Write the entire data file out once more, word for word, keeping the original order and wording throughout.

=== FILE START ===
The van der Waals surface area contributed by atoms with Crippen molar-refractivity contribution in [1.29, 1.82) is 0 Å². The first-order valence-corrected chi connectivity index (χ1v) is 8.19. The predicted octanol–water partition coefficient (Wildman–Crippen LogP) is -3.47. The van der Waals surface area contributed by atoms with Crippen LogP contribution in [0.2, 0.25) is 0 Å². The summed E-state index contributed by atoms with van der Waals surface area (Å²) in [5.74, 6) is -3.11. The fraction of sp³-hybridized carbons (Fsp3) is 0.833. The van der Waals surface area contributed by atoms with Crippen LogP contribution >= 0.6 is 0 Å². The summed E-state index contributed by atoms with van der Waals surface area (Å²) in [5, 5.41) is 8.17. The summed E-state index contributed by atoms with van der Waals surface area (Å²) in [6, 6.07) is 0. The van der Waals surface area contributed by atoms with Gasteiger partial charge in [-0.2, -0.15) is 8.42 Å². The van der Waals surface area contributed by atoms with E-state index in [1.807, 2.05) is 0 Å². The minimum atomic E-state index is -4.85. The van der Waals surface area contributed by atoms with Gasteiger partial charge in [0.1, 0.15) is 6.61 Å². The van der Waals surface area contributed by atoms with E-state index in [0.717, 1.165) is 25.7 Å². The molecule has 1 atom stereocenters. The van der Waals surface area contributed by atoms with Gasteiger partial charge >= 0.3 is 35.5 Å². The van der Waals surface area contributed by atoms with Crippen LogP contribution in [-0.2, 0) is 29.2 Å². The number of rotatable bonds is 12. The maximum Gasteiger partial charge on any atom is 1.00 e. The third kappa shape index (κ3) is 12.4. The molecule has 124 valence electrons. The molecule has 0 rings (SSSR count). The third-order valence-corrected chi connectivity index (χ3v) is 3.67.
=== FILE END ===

The van der Waals surface area contributed by atoms with Crippen molar-refractivity contribution in [1.29, 1.82) is 0 Å². The first-order valence-corrected chi connectivity index (χ1v) is 8.19. The predicted octanol–water partition coefficient (Wildman–Crippen LogP) is -3.47. The van der Waals surface area contributed by atoms with Crippen LogP contribution in [0.2, 0.25) is 0 Å². The summed E-state index contributed by atoms with van der Waals surface area (Å²) in [5.74, 6) is -3.11. The fraction of sp³-hybridized carbons (Fsp3) is 0.833. The van der Waals surface area contributed by atoms with Crippen LogP contribution >= 0.6 is 0 Å². The summed E-state index contributed by atoms with van der Waals surface area (Å²) in [5, 5.41) is 8.17. The summed E-state index contributed by atoms with van der Waals surface area (Å²) in [6, 6.07) is 0. The van der Waals surface area contributed by atoms with Gasteiger partial charge in [-0.2, -0.15) is 8.42 Å². The van der Waals surface area contributed by atoms with E-state index in [1.807, 2.05) is 0 Å². The minimum atomic E-state index is -4.85. The van der Waals surface area contributed by atoms with Gasteiger partial charge in [0.1, 0.15) is 6.61 Å². The van der Waals surface area contributed by atoms with E-state index in [0.717, 1.165) is 25.7 Å². The molecule has 1 atom stereocenters. The van der Waals surface area contributed by atoms with Gasteiger partial charge >= 0.3 is 35.5 Å². The van der Waals surface area contributed by atoms with Crippen LogP contribution in [-0.2, 0) is 29.2 Å². The number of rotatable bonds is 12. The maximum Gasteiger partial charge on any atom is 1.00 e. The third kappa shape index (κ3) is 12.4. The molecule has 124 valence electrons. The molecule has 0 rings (SSSR count). The third-order valence-corrected chi connectivity index (χ3v) is 3.67.